Weird Georgia: Anjette Lyles, Part 1: The Mother Murders
Happy Weird Georgia Mother's Day!
Anjette Donavan was the typical girl next door when she married Benjamin Franklin Lyles in October 1947. They had a nice apartment on Poplar Street in Macon, where Ben helped run Lyles’s Restaurant, a thirty-year-old family business. Pregnant within weeks, Anjette delivered Marcia Elaine the following July.
Unfortunately, Ben began staying out late, drinking heavily, and gambling. Anjette helped her mother-in-law Julia run the restaurant, with Marcia becoming a favorite of the staff.
In the army Ben had developed rheumatic fever, which affected his heart. At the Veterans Administration hospital in Dublin he was declared completely disabled and received a pension. Anjette had another daughter, Carla, in May 1951, shortly before Ben suddenly sold the popular restaurant for just $2,500. Ben resumed drinking, and his disability was reduced by 90 percent. Anjette was forced to beg relatives for money and used clothes for her children.
In December 1951 Ben began bleeding profusely from the nose and mouth. He became delirious, his arms and legs swelled, and at times his body would go rigid or his limbs twitched convulsively. Ben fell into a coma and died January 25, 1952, the declared cause encephalitis.
Widowed with two children at the age of 26, Anjette had no resources and continued to rely on family charity. However, she had enjoyed working at Lyles’s and became a bookkeeper at Bell House Restaurant, determined to master the business. By working hard and pinching pennies, in April 1955 she bought the old Lyles’s for $12,000, reopening it as Anjette’s.
Traditional Southern food and Anjette’s charming personality made the restaurant a Macon institution. Airline employees frequented Anjette’s, and that was how she met Joe Neal “Buddy” Gabbert, pilot and military veteran. Inviting local scandal, Anjette flew to Texas to visit him. On the night of June 24, 1955 they roused a judge in New Mexico and married.
Soon after the couple returned to Macon, Buddy’s wrist started hurting, then a severe skin rash developed on his face, chest, arms and legs, and he suffered acute swelling. The pain was so intense that he begged, “Let me die,” related Jaclyn Weldon White in Whisper to the Black Candle. As his condition worsened, a doctor suspected arsenic poisoning. “He’s going to die,” Anjette told people. “I know he’s going to die.”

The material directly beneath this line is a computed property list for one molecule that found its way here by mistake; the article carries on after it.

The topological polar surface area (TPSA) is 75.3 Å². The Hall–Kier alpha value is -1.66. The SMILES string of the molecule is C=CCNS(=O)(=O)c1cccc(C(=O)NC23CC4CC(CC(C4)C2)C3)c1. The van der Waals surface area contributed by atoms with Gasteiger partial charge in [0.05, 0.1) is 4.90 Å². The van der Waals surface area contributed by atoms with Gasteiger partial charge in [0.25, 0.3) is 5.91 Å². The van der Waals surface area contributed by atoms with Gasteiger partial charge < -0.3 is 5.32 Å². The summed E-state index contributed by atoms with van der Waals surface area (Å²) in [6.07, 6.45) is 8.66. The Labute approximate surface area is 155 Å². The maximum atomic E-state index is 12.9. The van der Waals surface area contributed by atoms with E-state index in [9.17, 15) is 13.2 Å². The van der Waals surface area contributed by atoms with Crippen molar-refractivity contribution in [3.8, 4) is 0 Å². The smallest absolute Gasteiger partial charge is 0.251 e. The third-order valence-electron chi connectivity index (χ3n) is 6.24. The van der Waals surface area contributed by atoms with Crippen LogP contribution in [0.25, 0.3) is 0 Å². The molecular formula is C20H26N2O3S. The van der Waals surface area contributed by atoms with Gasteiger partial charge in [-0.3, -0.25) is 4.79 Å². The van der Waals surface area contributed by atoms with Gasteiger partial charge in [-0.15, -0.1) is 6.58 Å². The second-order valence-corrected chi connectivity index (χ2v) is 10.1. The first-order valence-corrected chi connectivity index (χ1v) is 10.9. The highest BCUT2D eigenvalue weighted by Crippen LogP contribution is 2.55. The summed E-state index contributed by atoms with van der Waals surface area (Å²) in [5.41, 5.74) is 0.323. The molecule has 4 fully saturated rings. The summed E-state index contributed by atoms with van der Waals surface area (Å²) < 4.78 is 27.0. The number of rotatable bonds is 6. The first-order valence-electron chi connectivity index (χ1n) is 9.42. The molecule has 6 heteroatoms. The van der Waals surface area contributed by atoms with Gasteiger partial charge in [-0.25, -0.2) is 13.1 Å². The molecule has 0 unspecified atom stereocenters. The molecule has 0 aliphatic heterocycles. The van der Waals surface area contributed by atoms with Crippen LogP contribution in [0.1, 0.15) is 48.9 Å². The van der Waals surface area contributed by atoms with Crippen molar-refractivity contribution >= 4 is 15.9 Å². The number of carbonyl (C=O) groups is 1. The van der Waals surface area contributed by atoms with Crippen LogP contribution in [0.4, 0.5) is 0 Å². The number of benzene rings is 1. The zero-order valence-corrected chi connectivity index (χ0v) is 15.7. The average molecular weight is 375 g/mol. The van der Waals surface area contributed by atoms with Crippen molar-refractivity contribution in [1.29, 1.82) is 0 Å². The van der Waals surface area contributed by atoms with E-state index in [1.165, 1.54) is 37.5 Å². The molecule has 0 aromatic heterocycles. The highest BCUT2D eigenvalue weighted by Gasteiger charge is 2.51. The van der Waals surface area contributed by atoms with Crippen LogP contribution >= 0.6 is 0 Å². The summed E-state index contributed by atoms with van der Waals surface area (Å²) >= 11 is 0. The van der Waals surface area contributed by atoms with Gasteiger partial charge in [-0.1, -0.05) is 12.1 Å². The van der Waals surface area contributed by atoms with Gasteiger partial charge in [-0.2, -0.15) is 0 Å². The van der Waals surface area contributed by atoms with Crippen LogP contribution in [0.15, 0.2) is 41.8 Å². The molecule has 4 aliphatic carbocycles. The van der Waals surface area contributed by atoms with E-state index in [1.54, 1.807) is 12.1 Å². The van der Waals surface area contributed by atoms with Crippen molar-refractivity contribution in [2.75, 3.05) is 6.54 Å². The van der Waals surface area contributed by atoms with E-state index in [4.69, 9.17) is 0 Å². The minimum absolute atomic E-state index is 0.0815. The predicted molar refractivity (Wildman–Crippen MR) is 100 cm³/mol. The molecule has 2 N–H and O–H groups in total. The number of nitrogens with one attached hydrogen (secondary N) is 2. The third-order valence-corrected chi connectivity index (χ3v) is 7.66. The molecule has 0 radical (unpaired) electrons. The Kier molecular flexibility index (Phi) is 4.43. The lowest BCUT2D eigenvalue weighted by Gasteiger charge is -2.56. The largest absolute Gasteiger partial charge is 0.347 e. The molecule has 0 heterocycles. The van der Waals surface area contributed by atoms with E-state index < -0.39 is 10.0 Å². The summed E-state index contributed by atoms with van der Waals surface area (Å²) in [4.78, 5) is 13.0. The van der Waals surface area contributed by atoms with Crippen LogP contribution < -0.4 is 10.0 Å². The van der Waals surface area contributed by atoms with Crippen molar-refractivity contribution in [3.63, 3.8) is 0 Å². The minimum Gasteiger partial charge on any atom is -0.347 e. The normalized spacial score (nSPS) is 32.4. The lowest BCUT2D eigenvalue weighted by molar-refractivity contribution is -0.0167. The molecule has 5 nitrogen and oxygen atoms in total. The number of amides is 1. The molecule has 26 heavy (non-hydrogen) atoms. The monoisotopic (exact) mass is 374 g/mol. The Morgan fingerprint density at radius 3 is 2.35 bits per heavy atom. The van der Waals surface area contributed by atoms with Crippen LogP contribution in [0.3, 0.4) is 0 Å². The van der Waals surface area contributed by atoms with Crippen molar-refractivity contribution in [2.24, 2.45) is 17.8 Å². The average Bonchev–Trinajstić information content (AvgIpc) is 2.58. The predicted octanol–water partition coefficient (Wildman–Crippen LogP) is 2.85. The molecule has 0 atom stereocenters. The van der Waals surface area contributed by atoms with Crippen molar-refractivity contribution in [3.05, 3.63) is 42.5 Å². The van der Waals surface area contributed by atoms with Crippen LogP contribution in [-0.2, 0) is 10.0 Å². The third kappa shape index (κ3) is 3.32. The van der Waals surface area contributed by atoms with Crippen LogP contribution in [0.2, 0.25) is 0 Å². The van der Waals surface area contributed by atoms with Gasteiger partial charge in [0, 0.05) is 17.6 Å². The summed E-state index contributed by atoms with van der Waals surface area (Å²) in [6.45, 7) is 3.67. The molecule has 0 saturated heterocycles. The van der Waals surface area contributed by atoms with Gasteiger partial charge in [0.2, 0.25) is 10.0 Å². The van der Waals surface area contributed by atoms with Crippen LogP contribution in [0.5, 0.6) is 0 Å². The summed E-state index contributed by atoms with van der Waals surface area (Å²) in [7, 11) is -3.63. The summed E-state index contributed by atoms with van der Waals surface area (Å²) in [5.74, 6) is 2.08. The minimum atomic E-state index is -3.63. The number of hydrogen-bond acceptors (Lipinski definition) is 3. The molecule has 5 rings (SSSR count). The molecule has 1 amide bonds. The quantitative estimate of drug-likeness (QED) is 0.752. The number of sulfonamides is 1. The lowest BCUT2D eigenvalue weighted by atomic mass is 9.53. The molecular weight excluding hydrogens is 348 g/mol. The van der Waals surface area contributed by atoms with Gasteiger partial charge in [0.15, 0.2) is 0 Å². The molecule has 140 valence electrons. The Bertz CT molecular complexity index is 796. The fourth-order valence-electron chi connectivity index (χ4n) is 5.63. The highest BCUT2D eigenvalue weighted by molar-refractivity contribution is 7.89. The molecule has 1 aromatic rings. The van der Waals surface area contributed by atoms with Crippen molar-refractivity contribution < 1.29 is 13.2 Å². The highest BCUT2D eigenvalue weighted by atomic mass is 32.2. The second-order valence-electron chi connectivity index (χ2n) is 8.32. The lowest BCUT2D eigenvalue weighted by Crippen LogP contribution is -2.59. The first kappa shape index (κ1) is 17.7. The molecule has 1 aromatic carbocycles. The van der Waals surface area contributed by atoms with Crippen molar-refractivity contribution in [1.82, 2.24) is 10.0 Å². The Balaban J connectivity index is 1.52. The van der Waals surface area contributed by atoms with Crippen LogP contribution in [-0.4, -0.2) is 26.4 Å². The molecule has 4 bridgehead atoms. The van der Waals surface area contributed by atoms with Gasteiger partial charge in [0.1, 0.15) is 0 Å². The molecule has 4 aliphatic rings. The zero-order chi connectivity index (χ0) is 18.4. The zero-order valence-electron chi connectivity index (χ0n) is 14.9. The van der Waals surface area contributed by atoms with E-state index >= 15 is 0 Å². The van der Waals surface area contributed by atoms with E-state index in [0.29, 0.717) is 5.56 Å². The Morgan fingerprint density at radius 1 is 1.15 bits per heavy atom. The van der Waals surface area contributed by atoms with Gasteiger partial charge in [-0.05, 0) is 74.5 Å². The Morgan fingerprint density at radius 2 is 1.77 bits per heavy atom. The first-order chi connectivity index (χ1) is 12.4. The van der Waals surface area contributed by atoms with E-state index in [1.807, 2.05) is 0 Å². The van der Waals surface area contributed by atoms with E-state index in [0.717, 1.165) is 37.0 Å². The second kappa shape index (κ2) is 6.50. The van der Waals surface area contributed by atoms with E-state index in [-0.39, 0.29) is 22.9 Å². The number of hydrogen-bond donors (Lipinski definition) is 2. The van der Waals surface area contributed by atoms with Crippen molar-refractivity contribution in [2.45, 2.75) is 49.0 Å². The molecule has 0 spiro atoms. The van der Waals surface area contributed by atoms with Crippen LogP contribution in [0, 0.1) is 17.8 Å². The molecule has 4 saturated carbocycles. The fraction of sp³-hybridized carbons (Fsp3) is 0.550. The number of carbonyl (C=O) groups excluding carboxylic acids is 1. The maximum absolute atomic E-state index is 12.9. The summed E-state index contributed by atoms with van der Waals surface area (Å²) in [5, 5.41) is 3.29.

After several nights in the hospital, which allowed Anjette to rest, Buddy rallied and was released, but at home his condition grew worse and he was readmitted. He could not stomach any food, usually vomited liquids, and grew increasingly irrational. Transferred to the VA hospital in Dublin, Buddy’s kidneys failed and he died December 2, 1955.
When a nurse asked Anjette if Buddy was insured, she nodded and said vehemently, “and his mother won’t see a penny of it. I’ve seen to that.”
Doctors wanted to autopsy Buddy, but Anjette refused. “I promised him I’d never let anyone cut him up,” she declared. The doctors did not need her approval and proceeded, although nothing unusual was found.
Not only did Anjette neglect to grieve for Buddy, she started telling people he was mean to her and wondered why she had married him. She was soon dating Bob Franks, her husband’s former boss, purchased a Cadillac with Buddy’s insurance, and then bought a house in the suburbs. Anjette’s original mother-in-law, Julia Lyles, moved in with the family.
Anjette knew Julia had nearly $100,000 in savings and pressured her to make a will, but the older woman refused. In August 1957 Julia fell ill-listless, pale, and chilled. After she vomited blood, turned purple, and her limbs started to swell, she was hospitalized.
“I’m afraid she’s not going to make it,” Anjette worried aloud. Weeks later Anjette stated, “It doesn’t look like she is going to live,” and showed a note signed by Julia authorizing Anjette to make funeral arrangements. Julia died September 29.
A week later Anjette produced Julia’s will, announcing, “I finally talked her into it.” One third of the estate was left to Julia’s son Joseph, another third to Anjette, and the final portion to Marcia and Carla. Anjette was both executor of the will and trustee for her girls.
At some point in her life Anjette embraced voodoo, believing in its magic and burning candles for various purposes. If she desired a certain result, she wrote it on a note and placed it under a lit candle, to which she then whispered. “You tell it what you want it to do,” she said
In March 1958 Marcia felt listless and developed a bad cough. Her temperature was so high, 106 degrees, that the doctor sent her straight to the hospital. “I think she’s going to die,” Anjette said, her morbid resolution firmer than ever.
In Cochran, Julia’s sister Nora Bagley received an anonymous note: “Please come at once. She’s getting the same dose as the others. Please come at once.” A similar note followed.
Marcia’s health rapidly deteriorated and she became delirious, believing bugs were crawling across her skin.
“She’ll soon be going home to Little Ben (Marcia’s father) and her grandmother,” Anjette predicted. The girl died April 4, 1958.
Lester Chapman, the Bibb County coroner, alarmed by the note from Cochran and Marcia’s death, took tissue samples from the body.
Anjette placed a Bible and bride doll with Marcia, and buried her beside family members at Coleman Chapel near Wadley, in eastern Georgia. Anjette reinterred Ben beside her, and ominously stated, “She (Carla) said she wants to go to heaven to be with Marcia.”
Read Part 2, Mother on Trial.
Jaclyn Weldon White’s book on the subject, Whisper to the Black Candle: Voodoo, Murder, and the Case of Anjette Lyles, is available and highly recommended.
Jim Miles is the author of nine books about the Civil War and two weird Georgia books. See Jim’s books.